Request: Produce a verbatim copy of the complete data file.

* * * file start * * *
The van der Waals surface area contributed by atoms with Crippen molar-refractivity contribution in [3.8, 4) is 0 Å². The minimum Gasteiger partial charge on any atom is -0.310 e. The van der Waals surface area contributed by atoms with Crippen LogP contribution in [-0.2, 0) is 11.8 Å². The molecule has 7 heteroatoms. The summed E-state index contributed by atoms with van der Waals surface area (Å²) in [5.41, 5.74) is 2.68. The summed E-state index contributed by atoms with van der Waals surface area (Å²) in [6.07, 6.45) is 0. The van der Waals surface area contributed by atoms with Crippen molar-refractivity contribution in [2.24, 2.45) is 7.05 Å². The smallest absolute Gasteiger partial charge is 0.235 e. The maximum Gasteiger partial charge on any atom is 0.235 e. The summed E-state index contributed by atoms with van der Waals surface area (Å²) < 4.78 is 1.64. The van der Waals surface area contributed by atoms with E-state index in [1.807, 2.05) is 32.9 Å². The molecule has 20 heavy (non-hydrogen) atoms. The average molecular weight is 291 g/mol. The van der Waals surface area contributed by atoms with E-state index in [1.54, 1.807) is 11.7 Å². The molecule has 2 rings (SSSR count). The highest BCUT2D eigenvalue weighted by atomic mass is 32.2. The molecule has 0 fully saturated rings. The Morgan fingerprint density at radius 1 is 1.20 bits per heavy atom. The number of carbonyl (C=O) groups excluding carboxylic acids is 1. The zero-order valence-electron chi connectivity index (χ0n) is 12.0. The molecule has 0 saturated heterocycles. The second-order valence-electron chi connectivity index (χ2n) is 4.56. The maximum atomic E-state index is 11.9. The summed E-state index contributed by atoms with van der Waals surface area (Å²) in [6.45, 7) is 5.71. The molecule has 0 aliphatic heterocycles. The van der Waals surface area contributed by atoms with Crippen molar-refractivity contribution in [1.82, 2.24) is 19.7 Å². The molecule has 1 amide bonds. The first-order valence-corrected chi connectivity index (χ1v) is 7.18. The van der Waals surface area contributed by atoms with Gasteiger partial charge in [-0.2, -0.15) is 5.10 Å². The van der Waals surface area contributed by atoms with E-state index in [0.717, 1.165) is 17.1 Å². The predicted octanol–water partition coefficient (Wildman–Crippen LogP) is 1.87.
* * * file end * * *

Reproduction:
The van der Waals surface area contributed by atoms with Crippen molar-refractivity contribution in [3.8, 4) is 0 Å². The minimum Gasteiger partial charge on any atom is -0.310 e. The van der Waals surface area contributed by atoms with Crippen LogP contribution in [-0.2, 0) is 11.8 Å². The molecule has 7 heteroatoms. The summed E-state index contributed by atoms with van der Waals surface area (Å²) in [5.41, 5.74) is 2.68. The summed E-state index contributed by atoms with van der Waals surface area (Å²) in [6.07, 6.45) is 0. The van der Waals surface area contributed by atoms with Crippen molar-refractivity contribution in [2.24, 2.45) is 7.05 Å². The smallest absolute Gasteiger partial charge is 0.235 e. The maximum Gasteiger partial charge on any atom is 0.235 e. The summed E-state index contributed by atoms with van der Waals surface area (Å²) < 4.78 is 1.64. The van der Waals surface area contributed by atoms with E-state index in [1.807, 2.05) is 32.9 Å². The molecule has 20 heavy (non-hydrogen) atoms. The average molecular weight is 291 g/mol. The van der Waals surface area contributed by atoms with E-state index in [1.54, 1.807) is 11.7 Å². The molecule has 2 rings (SSSR count). The highest BCUT2D eigenvalue weighted by atomic mass is 32.2. The molecule has 0 fully saturated rings. The Morgan fingerprint density at radius 1 is 1.20 bits per heavy atom. The number of carbonyl (C=O) groups excluding carboxylic acids is 1. The zero-order valence-electron chi connectivity index (χ0n) is 12.0. The molecule has 0 saturated heterocycles. The second-order valence-electron chi connectivity index (χ2n) is 4.56. The maximum atomic E-state index is 11.9. The summed E-state index contributed by atoms with van der Waals surface area (Å²) in [6.45, 7) is 5.71. The molecule has 0 aliphatic heterocycles. The van der Waals surface area contributed by atoms with Crippen molar-refractivity contribution in [1.82, 2.24) is 19.7 Å². The molecule has 1 amide bonds. The first-order valence-corrected chi connectivity index (χ1v) is 7.18. The van der Waals surface area contributed by atoms with Gasteiger partial charge in [-0.2, -0.15) is 5.10 Å². The van der Waals surface area contributed by atoms with E-state index in [0.717, 1.165) is 17.1 Å². The predicted octanol–water partition coefficient (Wildman–Crippen LogP) is 1.87.